It was a cloudy night, so perhaps tonight was not the best night to attempt this, but I thought I would set my camera and tripod up near the shoreline and take pictures of the lights in the distance. I haven’t taken night photos before, so I really had no idea where to start. Although I suspected I would need something longer, I first tried with a 30 second exposure with a full aperture to see what would be recorded. Besides the fact that it was blurry — LESSON 1 LEARNED: I can’t see crap in my viewfinder in the dark: best to use autofocus — I didn’t like the orange-y color of the exposure. But it did give me a starting point.
Here was the best of those taken looking south. The lights of the left are the south end of Ft. Myers Beach, the near left (look for the 2 bright white lights) being about 1 mile away. The lights on the far right are lights that I could not see myself, from houses along Bonita Beach. The ambient light in the distance would be Bonita Springs and Naples.
Looking south from mid-island: Fort Myers Beach, January Night
ISO400, f/25, 60 seconds.
I liked the reflection of the lights in the water. The tide was going out, so I suspect that where the lights are reflected are actually tide pools and not the actual surf. I don’t think it would look so smooth and calm otherwise. The island bends at about that point, so it’s difficult for me to tell.
This was the best of the second set of shots I took:
Lights of Sanibel
ISO200, f/8, 96 seconds
Sanibel Island is a few miles off the coast of Estero Island. The lights to the far right are, I suspect, of the causeway connecting Sanibel to the mainland. I don’t believe that I had the correct angle to get any lights from the north end of Estero/Fort Myers Beach. I like that you can see the motion of the waves receding at the water’s edge, but I think that it would have been better if the waves have been higher. The water was really calm today, even for this area of the Gulf that rarely sees really high waves. This is not an area that would be a surfer’s delight!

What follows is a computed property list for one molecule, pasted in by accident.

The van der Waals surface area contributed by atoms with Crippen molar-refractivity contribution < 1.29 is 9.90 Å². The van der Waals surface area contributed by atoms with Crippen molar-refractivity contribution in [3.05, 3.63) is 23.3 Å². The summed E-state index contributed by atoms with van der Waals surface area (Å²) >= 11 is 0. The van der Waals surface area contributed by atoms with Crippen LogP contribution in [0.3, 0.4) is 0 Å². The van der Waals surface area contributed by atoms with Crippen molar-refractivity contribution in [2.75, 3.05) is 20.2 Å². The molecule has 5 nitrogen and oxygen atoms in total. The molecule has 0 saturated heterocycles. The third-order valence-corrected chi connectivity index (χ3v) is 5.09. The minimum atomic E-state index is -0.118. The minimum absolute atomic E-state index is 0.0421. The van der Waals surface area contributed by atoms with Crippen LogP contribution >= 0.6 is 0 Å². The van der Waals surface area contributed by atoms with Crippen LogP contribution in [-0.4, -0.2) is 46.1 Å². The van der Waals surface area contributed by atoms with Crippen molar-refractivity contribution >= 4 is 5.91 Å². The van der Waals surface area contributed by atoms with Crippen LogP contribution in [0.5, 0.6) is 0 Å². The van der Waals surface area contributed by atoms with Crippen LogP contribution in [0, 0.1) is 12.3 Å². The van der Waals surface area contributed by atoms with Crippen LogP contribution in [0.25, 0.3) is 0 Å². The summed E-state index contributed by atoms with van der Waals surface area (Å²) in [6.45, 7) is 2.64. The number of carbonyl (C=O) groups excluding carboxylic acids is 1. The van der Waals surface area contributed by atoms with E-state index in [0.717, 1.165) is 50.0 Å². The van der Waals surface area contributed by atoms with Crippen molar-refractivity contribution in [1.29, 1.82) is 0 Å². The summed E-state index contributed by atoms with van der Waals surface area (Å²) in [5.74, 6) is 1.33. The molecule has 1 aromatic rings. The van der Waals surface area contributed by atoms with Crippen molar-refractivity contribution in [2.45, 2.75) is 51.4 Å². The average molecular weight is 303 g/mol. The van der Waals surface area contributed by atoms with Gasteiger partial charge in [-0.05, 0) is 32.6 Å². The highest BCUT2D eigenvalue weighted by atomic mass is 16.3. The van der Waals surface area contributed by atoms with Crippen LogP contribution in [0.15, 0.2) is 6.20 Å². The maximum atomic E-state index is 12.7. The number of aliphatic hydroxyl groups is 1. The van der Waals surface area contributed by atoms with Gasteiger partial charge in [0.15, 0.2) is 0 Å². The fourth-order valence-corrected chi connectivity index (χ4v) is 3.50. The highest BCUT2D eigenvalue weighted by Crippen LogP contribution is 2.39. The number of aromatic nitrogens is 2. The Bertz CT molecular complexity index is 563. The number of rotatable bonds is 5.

LESSON TWO LEARNED: I need to figure out how to use the remote trigger. I got it to work once before I went out on to the beach, taking a nice over-exposed photo of the sofa, but once I needed to keep the shutter open, I couldn’t get it to do that without keeping my hand on the remote button. I know it is capable of a one button on/one button off action — I got it to work just a few minutes earlier! — but I certainly couldn’t get the same thing to happen outside. As a result, I had a more than a few fuzzy photos and I realized how much faster I count. Or is it that, as I have been all my life, I was just impatient?
LESSON THREE: Like everything else in photography, doing long exposures takes a lot of practice to get something that is really good! I tried lots of changes in the ISO, the exposure length, and the aperture before my battery wore out. (I know: amateur mistake!) I could find things wrong with each of the shots, but I think these two are the best representatives of what I did. Looking forward to trying this again sometime in the future and, I’m hoping, getting much better shots!
LESSON FOUR: I like being out on the beach when nobody is there. It is very peaceful. That I knew beforehand. But, what I noticed tonight for the first time — because it was important to what I was doing — is how much more light there is on the beach this time of year. During “Turtle Season” when the sea turtles breed, no lights are allowed on the beach. Porch lights are off, people close their blinds, and the beach is so much darker. There is still a lot of light pollution, as you can imagine from these shots, in the areas where there are high-rises, but even on nights in October when there is a big, full Harvest Moon and no clouds, I’ve seen the beach darker than it was this evening without the moon. That is one of the conundrums of South Florida: I love the area, love the beach, love coming here, but the area is so overdeveloped that it threatens the beauty of the place. The economy here is built on tourism, but tourism is a double-edged sword that threatens the beauty of the place, the habitats of native species, and the very economy that is built upon that beauty and abundance of nature.
What about you? What have been your experiences with night photography? What were the lessons that you have learned from taking long exposures at night?